COMPETE EVERY DAY
Watch others – but don’t desire to be them.
One of the challenges I had with social media is the balance between learning from those who have succeeded in specific areas while trying not to envy them.
Social media is an incredible tool to use for learning. You can study how someone posts, how they use it to communicate about their business or build their brand. Clues are everywhere online.
Social media is also great for consuming great content, be it educational or entertainment. With the click of a follow/unfollow button, you can intentionally curate your feed to be things that interest you or people you want to learn from.
But there’s also a downside to using social media mindlessly.
The killer of joy, comparison, runs rampant on social media.
Everywhere you scroll is the perfect picture of someone doing something great. It’s not like anyone is posting big losses. We even intellectually know that social media isn’t the entire story, but it doesn’t make it easier to see certain “wins” such as likes, comments, or followers on a profile and not compare it to your own work.
You can clean out your “Following” list on Twitter or Instagram, go back and add only accounts that you want to learn from….and still struggle mentally seeing certain successes that you haven’t reached yet.
It feels like being on social media to learn only ends up creating more mental anxiety than mental growth in many of us.
But it doesn’t have to be that way.
The subtle shift starts with how we talk to ourselves and how we view our social media feed.
A leader’s goal with social media should be to use it to connect with like-minded people, engage those following you, and learn from those ahead of you who share how to get better. Here are the four steps I started taking to improve my relationship with social media & maintain better focus on my own race instead of comparing it to someone else’s version.
1. Control WHAT you consume.
I review my following list roughly once every other month.
On Instagram, I take two steps:
- 1. I review my feed to see if the content appearing is the kind I want to be consuming & taking note of how certain posts make me respond mentally, being sure to unfollow anything that causes an unhealthy response.
- 2. I review accounts I enjoy for who they follow and browse to see who I might want to add into my feed.
This keeps my feed fresh as well as my mind in a healthy space with the content.
On Twitter, I decided to:
- Clean out a majority of my “following” list. This became pretty easy during election season.
- Create private lists for accounts based on topic (Mental Performance, Leadership, Sales, My Teams, Friends, etc.. are just a few). This allows me to not be controlled by my feed but jump right into a topic.
This has changed my endlessly scrolling on Twitter to now using the platform for intentionally hopping on to learn/converse and then logging off.
You can’t consume crap & play at your best physically, so why would you mentally?
You don’t have to follow every account. Find the ones that add value to your mindset, relationships, & life, and unfollow the rest. It’s your feed, make sure you’re intentional with how you use it.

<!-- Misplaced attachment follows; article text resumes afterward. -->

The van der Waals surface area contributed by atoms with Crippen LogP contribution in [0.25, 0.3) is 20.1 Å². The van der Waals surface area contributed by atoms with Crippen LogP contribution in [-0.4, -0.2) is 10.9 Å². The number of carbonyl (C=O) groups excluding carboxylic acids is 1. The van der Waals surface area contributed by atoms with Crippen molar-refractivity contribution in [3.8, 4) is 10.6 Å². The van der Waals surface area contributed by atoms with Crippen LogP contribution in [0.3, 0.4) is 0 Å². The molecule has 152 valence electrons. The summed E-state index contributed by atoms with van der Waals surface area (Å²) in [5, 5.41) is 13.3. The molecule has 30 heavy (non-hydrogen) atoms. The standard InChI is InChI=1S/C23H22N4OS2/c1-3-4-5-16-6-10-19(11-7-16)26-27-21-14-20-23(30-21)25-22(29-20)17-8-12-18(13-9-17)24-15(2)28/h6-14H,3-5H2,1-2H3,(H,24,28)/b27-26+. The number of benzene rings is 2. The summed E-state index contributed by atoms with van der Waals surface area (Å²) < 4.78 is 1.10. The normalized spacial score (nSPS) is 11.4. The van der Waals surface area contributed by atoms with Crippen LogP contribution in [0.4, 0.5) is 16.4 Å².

2. Control HOW long you consume.
It’s easy to get caught into the trap of scrolling for hours. If we’re going to start using social media to learn, we need to set boundaries for how long we’re using it. Classes have a bell to signal that it’s time to move on, use the same thing with your phone alarm.
I will try to post multiple times a day, but I try to limit getting into my feed (and scrolling) to two specific periods:
- To comment & engage users. I try to make at least 15 comments per day from the @CompeteEveryDay account to followers or users of a specific hashtag
- Scroll to see what specific people I follow have produced & shared that I can like or comment on to support.
In both instances, I’ve started setting a short alarm so that when it rings, I log off. We always work better under a deadline, so why not set one so we are more intentional with the feed versus what can become a negative habit of continually scrolling for fresh content.
3. Control WHY you consume.
A key to improving your relationship with social media and transforming it from a consumption-only feed toward a learning experience is understanding why you get online. It doesn’t matter to me why you want to consume certain content, but it should matter to you.
- Is it to learn how to improve your daily mindset?
- Do you scroll to learn how to build your business?
- Or are you using it to “keep up with the Joneses?”
Getting a better handle on why you spend time online will you help each time you log-on and how you interact with it. Knowing that you get online to connect with other people will push your focus toward commenting & engaging with new accounts instead of scrolling your own feed for hours. Understanding that you’re online to learn will help you set a boundary that you log-on, read something you can add commentary to or learn from, and then log-off.
Understand why you’re using the platform to improve how you’re using it.
4. Create FOR someone else to consume.
By now, we’ve controlled who’s content we consume, how long we’re online, and why we’re there. Now it’s our turn to create something valuable for someone else.
- Don’t worry about your likes
- Don’t worry if “no one sees it”
- Only focus on how your next post can encourage, entertain, or support someone else.
We want to be leaders who add positive value to the mass content that is social media – not someone adding to the crap that’s already on there. Find something you learned from someone else, share it in your own words or with added commentary (link back if you quote them direct) and keep paying the value forward.